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A few months ago I got my computer, and instead of sticking with the preinstalled Windows 7 Home Premium and OEM stuff I decided I want a clean install from a DreamSpark disc. At the time I also wanted to install Ubuntu, but because it's my only computer, I wanted to have something comfortable to use while adding in Ubuntu later. When I decided to install Ubuntu, I first backed up my existing Windows installation with Paragon Backup & Recovery 10, then I proceeded to install Ubunutu. I ended up having to repartition because I wanted to keep the recovery partition as-is, so I added an extended partition into the first primary partition, wiping out the installation. I restored from my backup after Ubuntu was installed and rejigged the bootloader.

Shortly after that I noticed Windows Installer wouldn't install programs correctly, and noticed that the permission of every single file and directory had been set to Everyone/Full Control, and none had any special permissions for SYSTEM or Administrators or Users. So I did what I can and manually applied some permissions from another Windows 7 system. Things worked generally well after that. Last week, I was looking at the permissions again, and realized having the Everyone permission on everything pretty much defeats the purpose of having permissions, and I removed it from places that shouldn't have them (like the Windows folder, Program Files, parts of Users). Unfortunately, it seems now it borked a few system services. Windows Installer stopped working again, Windows Update fails to apply updates, and the Event Log service disappeared from the Services console.

What I'd like is to programatically overwrite the permissions on my hard drive with permissions from a stock installation. I have a Windows 8 VM ready, and can make a Windows 7 VM if necessary. The only problem is how to apply the permissions. A search around yields a "Copy-Acl" cmdlet, and I think it might work, but I haven't been able to mount the VM disk. I would like to avoid clean reinstallation if possible because backups would take forever, and TBH I don't have a big enough drive (I've got 200GB of files, and a lot of loose ones at that). What options do I have for fixing the ACL, and if cloning from existing installation is acceptable, how do I mount the virtual disk and proceed with copying over the ACL?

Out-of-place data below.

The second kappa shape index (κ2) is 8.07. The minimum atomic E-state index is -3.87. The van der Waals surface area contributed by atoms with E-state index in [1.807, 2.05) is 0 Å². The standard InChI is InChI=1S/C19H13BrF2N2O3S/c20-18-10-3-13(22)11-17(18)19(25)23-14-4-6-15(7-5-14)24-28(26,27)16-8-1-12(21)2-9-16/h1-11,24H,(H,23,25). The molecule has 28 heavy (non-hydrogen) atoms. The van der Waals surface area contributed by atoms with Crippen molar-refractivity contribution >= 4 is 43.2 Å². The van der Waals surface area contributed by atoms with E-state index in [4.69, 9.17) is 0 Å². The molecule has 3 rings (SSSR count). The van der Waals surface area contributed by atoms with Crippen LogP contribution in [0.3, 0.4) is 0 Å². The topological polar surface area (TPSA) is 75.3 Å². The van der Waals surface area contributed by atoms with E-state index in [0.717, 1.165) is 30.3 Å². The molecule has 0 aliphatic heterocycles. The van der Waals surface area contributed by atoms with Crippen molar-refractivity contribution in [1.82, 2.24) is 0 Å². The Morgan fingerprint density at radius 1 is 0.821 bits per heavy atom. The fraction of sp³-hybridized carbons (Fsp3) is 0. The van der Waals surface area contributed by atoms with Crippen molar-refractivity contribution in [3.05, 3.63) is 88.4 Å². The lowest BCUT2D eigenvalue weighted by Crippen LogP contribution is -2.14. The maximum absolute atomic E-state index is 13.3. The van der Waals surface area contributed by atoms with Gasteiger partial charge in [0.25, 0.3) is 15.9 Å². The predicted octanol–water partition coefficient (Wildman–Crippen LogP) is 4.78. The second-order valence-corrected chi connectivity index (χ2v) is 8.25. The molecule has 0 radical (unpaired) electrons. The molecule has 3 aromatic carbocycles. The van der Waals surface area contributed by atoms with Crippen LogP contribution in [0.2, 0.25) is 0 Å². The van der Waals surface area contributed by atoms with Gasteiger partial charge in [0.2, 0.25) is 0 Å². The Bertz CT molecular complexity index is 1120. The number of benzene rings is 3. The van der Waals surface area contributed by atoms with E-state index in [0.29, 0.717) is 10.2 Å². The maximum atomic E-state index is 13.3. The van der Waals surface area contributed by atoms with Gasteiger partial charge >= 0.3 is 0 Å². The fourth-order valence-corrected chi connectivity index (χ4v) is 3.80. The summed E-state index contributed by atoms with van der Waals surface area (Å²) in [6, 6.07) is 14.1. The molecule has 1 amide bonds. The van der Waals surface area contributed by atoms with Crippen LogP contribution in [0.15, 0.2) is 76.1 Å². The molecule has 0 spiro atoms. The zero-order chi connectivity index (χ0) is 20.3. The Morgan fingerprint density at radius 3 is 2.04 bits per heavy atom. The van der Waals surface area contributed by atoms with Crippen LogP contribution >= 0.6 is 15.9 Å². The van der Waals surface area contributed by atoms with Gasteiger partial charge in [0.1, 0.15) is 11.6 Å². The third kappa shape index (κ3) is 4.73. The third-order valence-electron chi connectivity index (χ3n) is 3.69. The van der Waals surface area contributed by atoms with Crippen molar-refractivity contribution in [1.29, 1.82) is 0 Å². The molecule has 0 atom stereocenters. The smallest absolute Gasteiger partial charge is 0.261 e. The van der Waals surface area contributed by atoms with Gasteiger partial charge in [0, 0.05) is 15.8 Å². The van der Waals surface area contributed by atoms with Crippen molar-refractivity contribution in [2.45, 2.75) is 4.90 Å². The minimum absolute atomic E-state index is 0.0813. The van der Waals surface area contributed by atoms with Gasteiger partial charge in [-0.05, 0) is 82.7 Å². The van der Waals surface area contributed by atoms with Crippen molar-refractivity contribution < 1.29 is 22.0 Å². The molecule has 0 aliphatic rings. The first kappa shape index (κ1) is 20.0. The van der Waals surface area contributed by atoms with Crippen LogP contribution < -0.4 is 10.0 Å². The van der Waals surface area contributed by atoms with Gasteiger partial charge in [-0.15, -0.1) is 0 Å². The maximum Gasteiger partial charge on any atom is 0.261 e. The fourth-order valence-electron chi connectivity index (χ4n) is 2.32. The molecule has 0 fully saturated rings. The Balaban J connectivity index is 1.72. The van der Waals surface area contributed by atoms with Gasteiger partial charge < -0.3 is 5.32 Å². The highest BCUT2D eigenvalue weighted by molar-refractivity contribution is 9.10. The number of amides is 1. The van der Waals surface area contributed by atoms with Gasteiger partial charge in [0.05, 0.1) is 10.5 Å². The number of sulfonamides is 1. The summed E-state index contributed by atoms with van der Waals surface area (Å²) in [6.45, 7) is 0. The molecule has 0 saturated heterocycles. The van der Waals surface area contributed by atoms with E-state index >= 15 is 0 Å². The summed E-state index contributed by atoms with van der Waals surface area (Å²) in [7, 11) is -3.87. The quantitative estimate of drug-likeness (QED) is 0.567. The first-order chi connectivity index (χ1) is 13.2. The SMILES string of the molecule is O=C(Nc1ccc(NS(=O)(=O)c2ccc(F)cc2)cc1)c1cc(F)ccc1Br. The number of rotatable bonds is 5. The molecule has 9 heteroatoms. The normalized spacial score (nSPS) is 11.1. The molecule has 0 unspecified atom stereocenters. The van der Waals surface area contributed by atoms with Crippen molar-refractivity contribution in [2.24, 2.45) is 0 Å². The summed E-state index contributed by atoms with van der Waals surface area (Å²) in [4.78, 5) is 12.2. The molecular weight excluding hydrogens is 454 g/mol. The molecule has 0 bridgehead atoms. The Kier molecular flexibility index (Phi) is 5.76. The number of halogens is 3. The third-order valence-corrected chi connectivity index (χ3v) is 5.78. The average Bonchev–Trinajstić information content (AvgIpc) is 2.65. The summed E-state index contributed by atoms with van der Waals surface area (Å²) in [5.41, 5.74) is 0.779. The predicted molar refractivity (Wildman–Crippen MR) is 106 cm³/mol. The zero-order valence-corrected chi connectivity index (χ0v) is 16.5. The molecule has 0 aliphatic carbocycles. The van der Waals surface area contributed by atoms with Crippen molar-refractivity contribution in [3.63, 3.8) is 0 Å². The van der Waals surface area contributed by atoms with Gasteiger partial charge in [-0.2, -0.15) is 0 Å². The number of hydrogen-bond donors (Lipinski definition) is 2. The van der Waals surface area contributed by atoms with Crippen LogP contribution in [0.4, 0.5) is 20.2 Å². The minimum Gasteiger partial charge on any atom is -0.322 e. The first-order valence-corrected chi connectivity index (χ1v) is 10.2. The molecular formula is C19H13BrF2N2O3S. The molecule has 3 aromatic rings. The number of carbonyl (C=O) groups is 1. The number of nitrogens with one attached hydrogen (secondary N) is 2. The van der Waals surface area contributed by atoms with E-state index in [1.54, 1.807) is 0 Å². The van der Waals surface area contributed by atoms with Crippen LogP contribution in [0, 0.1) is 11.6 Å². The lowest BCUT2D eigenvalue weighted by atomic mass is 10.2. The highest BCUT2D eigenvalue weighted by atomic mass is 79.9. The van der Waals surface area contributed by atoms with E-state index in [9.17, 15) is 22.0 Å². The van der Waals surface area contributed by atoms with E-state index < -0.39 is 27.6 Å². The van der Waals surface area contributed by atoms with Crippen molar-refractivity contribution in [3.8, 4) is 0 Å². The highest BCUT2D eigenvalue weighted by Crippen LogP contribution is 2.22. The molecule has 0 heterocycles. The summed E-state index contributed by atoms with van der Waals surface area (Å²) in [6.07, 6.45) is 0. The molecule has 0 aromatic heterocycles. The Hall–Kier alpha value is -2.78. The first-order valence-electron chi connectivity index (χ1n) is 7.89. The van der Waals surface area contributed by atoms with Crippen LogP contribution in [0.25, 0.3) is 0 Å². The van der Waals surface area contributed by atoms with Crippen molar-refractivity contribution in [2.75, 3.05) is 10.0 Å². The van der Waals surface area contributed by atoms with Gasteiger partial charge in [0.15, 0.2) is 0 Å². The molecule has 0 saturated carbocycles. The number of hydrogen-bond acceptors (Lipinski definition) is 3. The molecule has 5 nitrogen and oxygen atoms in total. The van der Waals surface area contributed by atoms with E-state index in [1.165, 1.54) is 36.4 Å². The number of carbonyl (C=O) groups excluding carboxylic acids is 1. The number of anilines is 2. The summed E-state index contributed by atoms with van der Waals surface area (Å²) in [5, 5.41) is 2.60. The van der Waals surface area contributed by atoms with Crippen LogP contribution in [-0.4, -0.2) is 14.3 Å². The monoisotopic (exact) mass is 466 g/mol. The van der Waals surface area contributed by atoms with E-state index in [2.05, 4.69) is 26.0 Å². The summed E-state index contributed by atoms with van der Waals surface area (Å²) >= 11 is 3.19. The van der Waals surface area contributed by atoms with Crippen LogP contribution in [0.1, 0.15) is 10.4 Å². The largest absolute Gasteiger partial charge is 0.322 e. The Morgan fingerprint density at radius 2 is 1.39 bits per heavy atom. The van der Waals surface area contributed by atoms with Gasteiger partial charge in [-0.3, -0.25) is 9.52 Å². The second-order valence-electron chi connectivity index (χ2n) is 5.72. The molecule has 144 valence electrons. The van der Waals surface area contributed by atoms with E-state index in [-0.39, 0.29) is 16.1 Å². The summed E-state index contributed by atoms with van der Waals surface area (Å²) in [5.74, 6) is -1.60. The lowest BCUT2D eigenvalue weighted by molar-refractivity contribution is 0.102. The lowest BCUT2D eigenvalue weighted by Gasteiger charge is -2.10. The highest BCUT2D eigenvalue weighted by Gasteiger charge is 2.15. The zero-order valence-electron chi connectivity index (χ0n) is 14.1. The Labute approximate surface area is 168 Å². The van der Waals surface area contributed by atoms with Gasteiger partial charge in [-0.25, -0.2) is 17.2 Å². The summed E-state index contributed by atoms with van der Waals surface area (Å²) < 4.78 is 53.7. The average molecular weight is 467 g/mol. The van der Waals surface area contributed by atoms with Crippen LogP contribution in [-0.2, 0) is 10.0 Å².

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That Copy-Acl is not a native PowerShell cmdlet, you will have to copy it from that site. That said, it's written by a top PowerShell professional so I would trust it. I also see it provides an example of usage. – Guy Thomas Feb 28 '13 at 8:33
CD /D D:
takeown /R /F *

Then set permissions as per This link

I used this once to recover a system which was having problems with file permissions.

Boot to a PE environment such as Bart PE or WinPE and execute these commands.


CD /D D:

This will change your current drive letter to D: (See This Link)


takeown /R /F *

This will take ownership fo all files and folders in the tree below D: and set ownership to the current user (See This Link)

As this is going to modify a lot of file permissions en masse, make sure you take a good backup of all your data first.

Also, please note this solution has not been tested by me in a good couple of years now and I have no test kit to proof this on - it is meant as guidance only.

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